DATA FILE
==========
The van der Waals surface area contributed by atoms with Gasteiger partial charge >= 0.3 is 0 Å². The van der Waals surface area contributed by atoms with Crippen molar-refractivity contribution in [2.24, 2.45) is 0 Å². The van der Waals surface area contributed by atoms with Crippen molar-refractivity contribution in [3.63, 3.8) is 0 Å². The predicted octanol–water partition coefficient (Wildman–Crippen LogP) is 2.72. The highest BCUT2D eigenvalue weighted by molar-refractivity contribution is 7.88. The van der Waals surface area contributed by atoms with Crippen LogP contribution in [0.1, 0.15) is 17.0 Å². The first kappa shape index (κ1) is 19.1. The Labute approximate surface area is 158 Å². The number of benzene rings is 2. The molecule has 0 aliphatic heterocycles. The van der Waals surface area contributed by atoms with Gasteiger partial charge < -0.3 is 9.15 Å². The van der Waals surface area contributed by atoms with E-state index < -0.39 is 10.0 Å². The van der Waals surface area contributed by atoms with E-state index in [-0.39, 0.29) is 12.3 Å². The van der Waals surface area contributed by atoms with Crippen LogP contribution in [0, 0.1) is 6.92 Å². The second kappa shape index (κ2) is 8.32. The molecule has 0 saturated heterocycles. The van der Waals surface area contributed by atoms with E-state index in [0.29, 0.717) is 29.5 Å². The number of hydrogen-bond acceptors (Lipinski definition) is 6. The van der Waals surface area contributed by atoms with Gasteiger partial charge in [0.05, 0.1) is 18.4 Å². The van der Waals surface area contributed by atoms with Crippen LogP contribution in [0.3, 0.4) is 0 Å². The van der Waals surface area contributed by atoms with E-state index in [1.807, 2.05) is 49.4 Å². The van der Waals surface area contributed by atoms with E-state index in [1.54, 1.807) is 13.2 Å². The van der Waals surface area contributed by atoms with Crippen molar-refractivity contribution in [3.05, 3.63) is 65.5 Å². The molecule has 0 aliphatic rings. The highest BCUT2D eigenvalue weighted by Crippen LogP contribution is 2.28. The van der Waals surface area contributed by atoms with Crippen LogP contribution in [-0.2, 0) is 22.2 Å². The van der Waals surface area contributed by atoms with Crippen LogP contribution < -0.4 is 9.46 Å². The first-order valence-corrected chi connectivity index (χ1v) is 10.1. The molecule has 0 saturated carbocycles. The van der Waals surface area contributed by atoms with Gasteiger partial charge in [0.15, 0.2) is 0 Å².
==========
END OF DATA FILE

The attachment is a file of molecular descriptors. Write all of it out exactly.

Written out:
The van der Waals surface area contributed by atoms with Gasteiger partial charge >= 0.3 is 0 Å². The van der Waals surface area contributed by atoms with Crippen molar-refractivity contribution in [2.24, 2.45) is 0 Å². The van der Waals surface area contributed by atoms with Crippen molar-refractivity contribution in [3.63, 3.8) is 0 Å². The predicted octanol–water partition coefficient (Wildman–Crippen LogP) is 2.72. The highest BCUT2D eigenvalue weighted by molar-refractivity contribution is 7.88. The van der Waals surface area contributed by atoms with Crippen LogP contribution in [0.1, 0.15) is 17.0 Å². The first kappa shape index (κ1) is 19.1. The Labute approximate surface area is 158 Å². The number of benzene rings is 2. The molecule has 0 aliphatic heterocycles. The van der Waals surface area contributed by atoms with Gasteiger partial charge < -0.3 is 9.15 Å². The van der Waals surface area contributed by atoms with E-state index < -0.39 is 10.0 Å². The van der Waals surface area contributed by atoms with E-state index in [-0.39, 0.29) is 12.3 Å². The van der Waals surface area contributed by atoms with Crippen LogP contribution in [0, 0.1) is 6.92 Å². The second kappa shape index (κ2) is 8.32. The molecule has 0 saturated heterocycles. The van der Waals surface area contributed by atoms with E-state index in [0.29, 0.717) is 29.5 Å². The number of hydrogen-bond acceptors (Lipinski definition) is 6. The van der Waals surface area contributed by atoms with Gasteiger partial charge in [0.05, 0.1) is 18.4 Å². The van der Waals surface area contributed by atoms with Crippen LogP contribution in [0.3, 0.4) is 0 Å². The van der Waals surface area contributed by atoms with E-state index in [1.807, 2.05) is 49.4 Å². The van der Waals surface area contributed by atoms with E-state index in [1.54, 1.807) is 13.2 Å². The van der Waals surface area contributed by atoms with Crippen molar-refractivity contribution in [3.05, 3.63) is 65.5 Å². The molecule has 0 aliphatic rings. The highest BCUT2D eigenvalue weighted by Crippen LogP contribution is 2.28. The van der Waals surface area contributed by atoms with Crippen LogP contribution in [-0.2, 0) is 22.2 Å². The van der Waals surface area contributed by atoms with Crippen LogP contribution < -0.4 is 9.46 Å². The first-order valence-corrected chi connectivity index (χ1v) is 10.1. The molecule has 0 saturated carbocycles. The van der Waals surface area contributed by atoms with Gasteiger partial charge in [0.15, 0.2) is 0 Å².